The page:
The most effective preventive measure against flu infection are annual vaccinations. The annual flu vaccine is recommended from the age of 6 months onwards. Vaccination reduces the general population’s risk of contracting influenza by 40–60%. If a vaccinated person does catch flu, then they will have milder symptoms.
A new influenza vaccine is made available every autumn because the virus changes every year and so an updated vaccine is released to protect against this year’s prevalent strain of virus. Vaccination helps prevent you from becoming infected and stops the virus spreading through the community.
What does the flu vaccine contain?
Flu vaccines contain three or four strains of influenza virus: two strains of the type A influenza virus and one or two strains of type B. This vaccine composition includes protection against the types of influenza that are most likely to be circulating throughout the flu season.
The influenza vaccine is prepared by cultivating the viruses in embryonated chicken eggs, then subjecting them to inactivation and fractionation.
Every year, the World Health Organization publishes new recommendations on the contents of the flu vaccine based on epidemiological surveillance data.
In adults, the inactivated vaccine is administered via an intramuscular or subcutaneous injection in the upper arm. In children, the flu vaccine is given intramuscularly in the thigh.
Recommendations are for just one dose of vaccine, but children receiving their first influenza vaccination should be given two doses separated by a 4‑week interval.
Who should get vaccinated?
Vaccination is primarily recommended for those people with the greatest risk of developing complications if they become infected with influenza and those who are in frequent contact with others that have a high risk of infection.
People aged over 60 years.
Children over 6 months old and adults under 60 with chronic lung, cardiovascular or neurological diseases, diabetes, obesity, kidney disease, haematological disease, cancer, neuromuscular disorders, lack of bone marrow (asplenia), liver disease, an immunodepressed state (transplant patients, HIV-infected patients), a cochlear implant, cerebrospinal fluid fistula, coeliac disease, a chronic inflammatory disease and conditions that entail cognitive impairment.
Pregnant women at any stage of their pregnancy.
Children and adolescents receiving long-term treatment with acetylsalicylic acid.
People of all ages (but always over 6 months) hospitalised for extended periods.
Children between 6 months and 2 years old who were born prematurely (at less than 32 weeks’ gestation).
People who can transmit flu to those with a high risk of suffering complications:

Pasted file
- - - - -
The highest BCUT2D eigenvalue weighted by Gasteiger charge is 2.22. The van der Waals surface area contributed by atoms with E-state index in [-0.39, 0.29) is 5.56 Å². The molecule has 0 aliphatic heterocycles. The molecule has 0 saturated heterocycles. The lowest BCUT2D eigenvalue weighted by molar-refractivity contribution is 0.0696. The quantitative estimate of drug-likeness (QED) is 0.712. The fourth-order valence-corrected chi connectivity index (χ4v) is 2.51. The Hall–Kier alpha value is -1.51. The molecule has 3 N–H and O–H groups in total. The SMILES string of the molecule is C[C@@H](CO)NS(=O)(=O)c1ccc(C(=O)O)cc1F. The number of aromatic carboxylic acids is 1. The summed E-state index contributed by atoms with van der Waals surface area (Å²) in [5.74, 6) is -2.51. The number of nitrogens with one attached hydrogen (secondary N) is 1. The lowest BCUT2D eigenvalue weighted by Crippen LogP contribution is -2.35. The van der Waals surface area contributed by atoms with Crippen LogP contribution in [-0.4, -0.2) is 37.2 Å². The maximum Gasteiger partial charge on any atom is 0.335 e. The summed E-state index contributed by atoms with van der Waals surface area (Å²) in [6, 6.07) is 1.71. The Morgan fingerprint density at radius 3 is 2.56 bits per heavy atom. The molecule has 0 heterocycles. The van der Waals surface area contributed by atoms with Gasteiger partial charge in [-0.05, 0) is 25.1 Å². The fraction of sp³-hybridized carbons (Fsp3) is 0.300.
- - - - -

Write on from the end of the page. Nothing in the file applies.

- Healthcare professionals, in both the public and private sectors, particularly those who care for patients belonging to high risk groups.
- People who work in care facilities for the elderly or chronically ill, especially those who are in constant contact with vulnerable individuals.
- People who provide home care services to high-risk or elderly patients.
- Intern students working at health centres.
Other groups. Those who work in the armed and security forces, firefighters, civil defence, prison officers and medical emergency staff.
Who should not get vaccinated?
Anyone who experiences a severe allergic reaction (angioedema, difficulty breathing, dizziness), hives upon exposure to eggs, can be vaccinated against flu. On the other hand, the flu vaccine is contraindicated in anyone who has presented a severe allergic reaction to the flu vaccine, regardless of the suspected component. Infants under 6 months must not be vaccinated, nor should anyone with an acute fever until they present a full recovery.
Side effects of the Flu vaccine
The most common side effects after vaccination are pain at the injection site and aching muscles. Children may develop fever, malaise and aching muscles. These side effects usually disappear within 48 hours.
Preventive measures for people with the flu
People, and their companions, who have signs or symptoms compatible with some type of respiratory infection that could be transmitted and who visit a healthcare centre (hospitalisation, accident and emergency, day hospital, outpatient clinic, etc.) should take the following preventive measures:
Patients with a cough must wear a surgical mask while they wait to be seen and throughout the entire period they are receiving healthcare.
Use single-use tissues to cover your mouth and nose when coughing or sneezing.
Throw used tissues in the wastebasket provided for this purpose.
Practice good hand hygiene. Use soap and water or alcohol-based hand sanitizers after sneezing or touching respiratory secretions.
Do not touch the mucous membranes of eyes or nose if you have dirty hands.